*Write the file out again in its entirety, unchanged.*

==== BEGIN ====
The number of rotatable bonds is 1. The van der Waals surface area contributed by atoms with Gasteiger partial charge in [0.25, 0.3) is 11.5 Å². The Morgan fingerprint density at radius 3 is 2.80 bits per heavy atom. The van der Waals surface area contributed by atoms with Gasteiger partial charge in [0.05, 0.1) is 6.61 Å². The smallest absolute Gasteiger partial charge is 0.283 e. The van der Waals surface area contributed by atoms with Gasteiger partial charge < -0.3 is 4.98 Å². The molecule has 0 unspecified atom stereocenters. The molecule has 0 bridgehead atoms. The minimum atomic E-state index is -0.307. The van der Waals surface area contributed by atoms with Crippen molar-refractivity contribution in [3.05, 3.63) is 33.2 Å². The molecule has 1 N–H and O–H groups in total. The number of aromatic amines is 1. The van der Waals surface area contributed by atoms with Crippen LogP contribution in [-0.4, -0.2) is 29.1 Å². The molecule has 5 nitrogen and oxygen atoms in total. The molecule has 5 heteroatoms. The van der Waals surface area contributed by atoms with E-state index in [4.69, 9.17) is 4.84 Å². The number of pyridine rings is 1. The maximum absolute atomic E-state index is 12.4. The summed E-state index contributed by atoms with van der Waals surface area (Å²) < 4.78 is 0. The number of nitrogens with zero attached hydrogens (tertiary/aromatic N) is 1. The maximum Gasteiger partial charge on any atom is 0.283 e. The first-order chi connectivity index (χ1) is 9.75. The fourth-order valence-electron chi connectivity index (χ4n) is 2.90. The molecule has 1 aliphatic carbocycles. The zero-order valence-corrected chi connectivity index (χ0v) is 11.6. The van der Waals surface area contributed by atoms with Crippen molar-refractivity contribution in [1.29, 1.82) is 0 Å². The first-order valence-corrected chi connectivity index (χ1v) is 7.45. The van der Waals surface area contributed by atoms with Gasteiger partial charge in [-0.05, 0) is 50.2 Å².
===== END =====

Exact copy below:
The number of rotatable bonds is 1. The van der Waals surface area contributed by atoms with Gasteiger partial charge in [0.25, 0.3) is 11.5 Å². The Morgan fingerprint density at radius 3 is 2.80 bits per heavy atom. The van der Waals surface area contributed by atoms with Gasteiger partial charge in [0.05, 0.1) is 6.61 Å². The smallest absolute Gasteiger partial charge is 0.283 e. The van der Waals surface area contributed by atoms with Gasteiger partial charge < -0.3 is 4.98 Å². The molecule has 0 unspecified atom stereocenters. The molecule has 0 bridgehead atoms. The minimum atomic E-state index is -0.307. The van der Waals surface area contributed by atoms with Crippen molar-refractivity contribution in [3.05, 3.63) is 33.2 Å². The molecule has 1 N–H and O–H groups in total. The number of aromatic amines is 1. The van der Waals surface area contributed by atoms with Crippen LogP contribution in [-0.4, -0.2) is 29.1 Å². The molecule has 5 nitrogen and oxygen atoms in total. The molecule has 5 heteroatoms. The van der Waals surface area contributed by atoms with E-state index in [4.69, 9.17) is 4.84 Å². The number of pyridine rings is 1. The maximum absolute atomic E-state index is 12.4. The summed E-state index contributed by atoms with van der Waals surface area (Å²) < 4.78 is 0. The number of nitrogens with zero attached hydrogens (tertiary/aromatic N) is 1. The maximum Gasteiger partial charge on any atom is 0.283 e. The first-order chi connectivity index (χ1) is 9.75. The fourth-order valence-electron chi connectivity index (χ4n) is 2.90. The molecule has 1 aliphatic carbocycles. The zero-order valence-corrected chi connectivity index (χ0v) is 11.6. The van der Waals surface area contributed by atoms with Crippen molar-refractivity contribution in [1.29, 1.82) is 0 Å². The first-order valence-corrected chi connectivity index (χ1v) is 7.45. The van der Waals surface area contributed by atoms with Gasteiger partial charge in [-0.05, 0) is 50.2 Å².